Invocation by black civil rights activist whose husband was murdered in 1963
The presidential invocation that preceded yesterday's inauguration was delivered by Myrlie Evers-Williams, a black civil rights activist and the first woman and lay person to perform a function traditionally fulfilled by a minister.
More poignantly, she is also the widow of Medgar Evers, a black civil rights leader murdered in June 1963 by a white supremacist. The story of Evers and his struggle was brought to a wider audience in January 1964 through Bob Dylan's song, Only a Pawn in Their Game.
Thereafter, Evers-Williams campaigned for justice for her husband.
He was assassinated by Byron De La Beckwith, a fertiliser salesman and member of the White Citizens' Council (and later of the Ku Klux Klan). At the time, Evers was at the height of his efforts to overturn segregation at the University of Mississippi and was also a field secretary for the National Association for the Advancement of Coloured People (NAACP).
De La Beckwith was arrested and tried but juries composed solely of white men twice failed to convict him. In 1994, he was finally convicted of shooting dead Evers. He died in prison in January 2001 at the age of 80.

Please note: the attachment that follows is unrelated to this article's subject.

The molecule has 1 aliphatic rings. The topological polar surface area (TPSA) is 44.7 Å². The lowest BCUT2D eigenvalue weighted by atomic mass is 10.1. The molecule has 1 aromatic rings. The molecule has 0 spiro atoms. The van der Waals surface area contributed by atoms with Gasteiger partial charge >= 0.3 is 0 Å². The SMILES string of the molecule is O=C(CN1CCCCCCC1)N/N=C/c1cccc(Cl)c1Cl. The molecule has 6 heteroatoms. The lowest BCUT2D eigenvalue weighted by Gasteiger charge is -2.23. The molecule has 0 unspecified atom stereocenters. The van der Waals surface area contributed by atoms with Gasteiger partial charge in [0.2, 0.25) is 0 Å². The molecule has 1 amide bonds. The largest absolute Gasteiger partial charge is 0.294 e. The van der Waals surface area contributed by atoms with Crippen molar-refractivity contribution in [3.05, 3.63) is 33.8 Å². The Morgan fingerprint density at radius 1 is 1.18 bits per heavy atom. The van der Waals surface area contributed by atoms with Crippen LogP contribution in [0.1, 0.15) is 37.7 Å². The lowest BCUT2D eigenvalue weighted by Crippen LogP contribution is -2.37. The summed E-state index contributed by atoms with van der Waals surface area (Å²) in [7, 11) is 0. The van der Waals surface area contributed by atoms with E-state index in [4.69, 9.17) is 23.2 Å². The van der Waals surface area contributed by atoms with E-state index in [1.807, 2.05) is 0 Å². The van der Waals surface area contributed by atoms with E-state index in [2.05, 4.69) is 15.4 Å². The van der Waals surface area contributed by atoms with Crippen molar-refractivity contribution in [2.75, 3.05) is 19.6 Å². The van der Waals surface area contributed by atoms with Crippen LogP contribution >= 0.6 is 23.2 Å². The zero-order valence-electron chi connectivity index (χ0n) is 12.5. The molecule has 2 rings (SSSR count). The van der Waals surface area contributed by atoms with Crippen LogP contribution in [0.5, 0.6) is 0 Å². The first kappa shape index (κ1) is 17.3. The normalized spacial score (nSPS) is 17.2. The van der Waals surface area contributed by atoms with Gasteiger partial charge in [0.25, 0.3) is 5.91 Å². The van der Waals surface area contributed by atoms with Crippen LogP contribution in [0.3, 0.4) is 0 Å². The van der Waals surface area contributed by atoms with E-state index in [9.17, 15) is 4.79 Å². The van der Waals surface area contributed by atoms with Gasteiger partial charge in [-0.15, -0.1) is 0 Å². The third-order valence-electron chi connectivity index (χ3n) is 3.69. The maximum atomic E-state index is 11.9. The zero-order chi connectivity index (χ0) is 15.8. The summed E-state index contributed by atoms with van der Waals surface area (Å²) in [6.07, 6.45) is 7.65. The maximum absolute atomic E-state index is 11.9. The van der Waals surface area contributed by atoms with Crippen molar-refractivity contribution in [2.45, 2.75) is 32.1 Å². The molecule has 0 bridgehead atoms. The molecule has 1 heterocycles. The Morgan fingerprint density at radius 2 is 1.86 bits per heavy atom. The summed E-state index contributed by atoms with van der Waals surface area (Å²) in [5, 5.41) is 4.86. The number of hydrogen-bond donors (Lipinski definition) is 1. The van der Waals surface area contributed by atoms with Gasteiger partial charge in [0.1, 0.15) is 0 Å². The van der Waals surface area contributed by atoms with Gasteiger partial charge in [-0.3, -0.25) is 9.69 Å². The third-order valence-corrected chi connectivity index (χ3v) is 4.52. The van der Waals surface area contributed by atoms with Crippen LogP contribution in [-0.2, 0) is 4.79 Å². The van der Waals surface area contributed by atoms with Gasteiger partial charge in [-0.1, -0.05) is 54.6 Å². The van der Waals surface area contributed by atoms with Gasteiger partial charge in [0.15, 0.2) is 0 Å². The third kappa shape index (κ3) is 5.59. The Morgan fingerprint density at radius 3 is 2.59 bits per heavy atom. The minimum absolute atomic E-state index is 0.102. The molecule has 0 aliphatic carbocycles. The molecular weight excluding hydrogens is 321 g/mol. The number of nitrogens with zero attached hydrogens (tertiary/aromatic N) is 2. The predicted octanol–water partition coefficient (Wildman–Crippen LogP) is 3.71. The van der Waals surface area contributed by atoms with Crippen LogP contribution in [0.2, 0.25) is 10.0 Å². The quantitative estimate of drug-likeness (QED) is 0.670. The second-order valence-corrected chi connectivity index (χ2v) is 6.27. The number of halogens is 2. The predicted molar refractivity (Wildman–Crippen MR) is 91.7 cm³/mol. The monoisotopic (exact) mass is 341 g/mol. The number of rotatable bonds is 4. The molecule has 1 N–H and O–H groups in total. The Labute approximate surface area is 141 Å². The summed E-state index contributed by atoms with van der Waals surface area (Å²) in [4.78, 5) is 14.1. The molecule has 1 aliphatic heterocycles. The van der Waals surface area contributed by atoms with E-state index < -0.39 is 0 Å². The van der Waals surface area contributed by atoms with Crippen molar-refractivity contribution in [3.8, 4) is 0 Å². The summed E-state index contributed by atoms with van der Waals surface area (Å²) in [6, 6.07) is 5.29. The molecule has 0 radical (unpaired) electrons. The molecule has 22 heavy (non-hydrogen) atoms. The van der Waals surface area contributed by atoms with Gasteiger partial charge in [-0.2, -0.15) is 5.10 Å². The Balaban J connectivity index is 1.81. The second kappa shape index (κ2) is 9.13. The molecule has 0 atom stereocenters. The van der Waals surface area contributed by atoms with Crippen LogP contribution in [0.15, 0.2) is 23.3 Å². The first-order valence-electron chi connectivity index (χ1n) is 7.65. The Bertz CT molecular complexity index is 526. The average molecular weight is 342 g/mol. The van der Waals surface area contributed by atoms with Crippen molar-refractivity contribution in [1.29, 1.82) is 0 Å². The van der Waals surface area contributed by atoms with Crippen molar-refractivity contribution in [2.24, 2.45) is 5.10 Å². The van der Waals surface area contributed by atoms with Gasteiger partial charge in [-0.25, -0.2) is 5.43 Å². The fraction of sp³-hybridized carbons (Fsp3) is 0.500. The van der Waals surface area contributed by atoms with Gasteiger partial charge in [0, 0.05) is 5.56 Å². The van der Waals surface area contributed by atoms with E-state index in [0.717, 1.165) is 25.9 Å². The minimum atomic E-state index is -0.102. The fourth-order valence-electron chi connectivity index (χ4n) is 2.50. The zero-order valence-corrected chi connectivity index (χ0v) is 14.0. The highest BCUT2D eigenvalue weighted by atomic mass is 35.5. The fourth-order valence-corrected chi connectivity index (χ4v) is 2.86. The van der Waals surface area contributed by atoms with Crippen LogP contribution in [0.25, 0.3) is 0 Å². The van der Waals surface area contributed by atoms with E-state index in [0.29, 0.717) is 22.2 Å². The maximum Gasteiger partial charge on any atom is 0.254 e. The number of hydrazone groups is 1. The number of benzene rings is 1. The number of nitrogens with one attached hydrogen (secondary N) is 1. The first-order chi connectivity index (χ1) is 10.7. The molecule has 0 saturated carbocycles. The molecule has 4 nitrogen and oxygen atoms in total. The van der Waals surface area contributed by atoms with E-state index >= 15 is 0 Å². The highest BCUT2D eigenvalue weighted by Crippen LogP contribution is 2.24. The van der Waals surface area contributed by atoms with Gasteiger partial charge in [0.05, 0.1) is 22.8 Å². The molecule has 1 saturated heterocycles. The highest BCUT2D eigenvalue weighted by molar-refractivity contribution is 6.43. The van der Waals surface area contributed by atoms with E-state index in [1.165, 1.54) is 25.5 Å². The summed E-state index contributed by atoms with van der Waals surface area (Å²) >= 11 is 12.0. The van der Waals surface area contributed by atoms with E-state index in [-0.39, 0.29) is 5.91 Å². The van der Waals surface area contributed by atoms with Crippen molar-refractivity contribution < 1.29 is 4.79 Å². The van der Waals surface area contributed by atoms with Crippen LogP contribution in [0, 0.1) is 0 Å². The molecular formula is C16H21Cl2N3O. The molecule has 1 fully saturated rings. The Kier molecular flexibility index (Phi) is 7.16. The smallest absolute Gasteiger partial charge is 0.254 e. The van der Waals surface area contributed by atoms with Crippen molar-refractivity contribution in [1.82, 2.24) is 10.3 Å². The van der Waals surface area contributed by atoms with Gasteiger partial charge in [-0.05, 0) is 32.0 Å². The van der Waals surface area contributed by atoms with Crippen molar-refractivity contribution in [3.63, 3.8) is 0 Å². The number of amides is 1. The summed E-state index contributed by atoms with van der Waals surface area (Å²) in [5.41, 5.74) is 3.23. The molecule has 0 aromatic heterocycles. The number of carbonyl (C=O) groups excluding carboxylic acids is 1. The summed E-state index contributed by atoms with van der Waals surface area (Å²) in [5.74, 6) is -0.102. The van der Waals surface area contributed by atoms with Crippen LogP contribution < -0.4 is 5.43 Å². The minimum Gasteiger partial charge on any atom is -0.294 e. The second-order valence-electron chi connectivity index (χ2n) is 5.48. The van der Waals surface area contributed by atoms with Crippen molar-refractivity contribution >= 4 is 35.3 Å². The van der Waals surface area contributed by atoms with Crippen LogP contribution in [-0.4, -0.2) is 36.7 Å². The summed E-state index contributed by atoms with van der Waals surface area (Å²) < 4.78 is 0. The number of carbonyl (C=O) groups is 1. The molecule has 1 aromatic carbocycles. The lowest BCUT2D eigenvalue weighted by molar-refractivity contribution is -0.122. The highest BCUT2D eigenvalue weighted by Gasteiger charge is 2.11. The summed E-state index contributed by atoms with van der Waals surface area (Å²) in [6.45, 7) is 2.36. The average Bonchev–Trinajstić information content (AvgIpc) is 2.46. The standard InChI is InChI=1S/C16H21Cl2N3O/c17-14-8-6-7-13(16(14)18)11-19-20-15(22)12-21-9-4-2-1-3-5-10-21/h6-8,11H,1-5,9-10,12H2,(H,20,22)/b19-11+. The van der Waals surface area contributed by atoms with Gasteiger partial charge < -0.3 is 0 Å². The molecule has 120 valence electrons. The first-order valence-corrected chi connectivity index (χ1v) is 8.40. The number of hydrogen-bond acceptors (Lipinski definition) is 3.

After her husband's murder, Evers-Williams moved from Mississippi to California where she was successful in business. She became chairwoman of the NAACP in 1995, ran for the US House of Representatives, and published several books on topics related to civil rights and her husband's legacy.
Although now aged 79, last month she fulfilled a dream of the grandmother who raised her by using her classical piano training to play at Carnegie Hall.
Over the years, Evers-Williams said in a recent interview, "I have personally moved from being hurt, seeing my children damaged, being full of hate and determined to pay back society . . . to finding ways to help my state, my nation.
"Fifty years ago this country was in turmoil - racial inequities, murders, the inability to register to vote.
"I believe the country has put forth an effort to find ways to eliminate most, if not all, of those issues.
"[ But] we certainly find enough ills in American society to not rest on our laurels."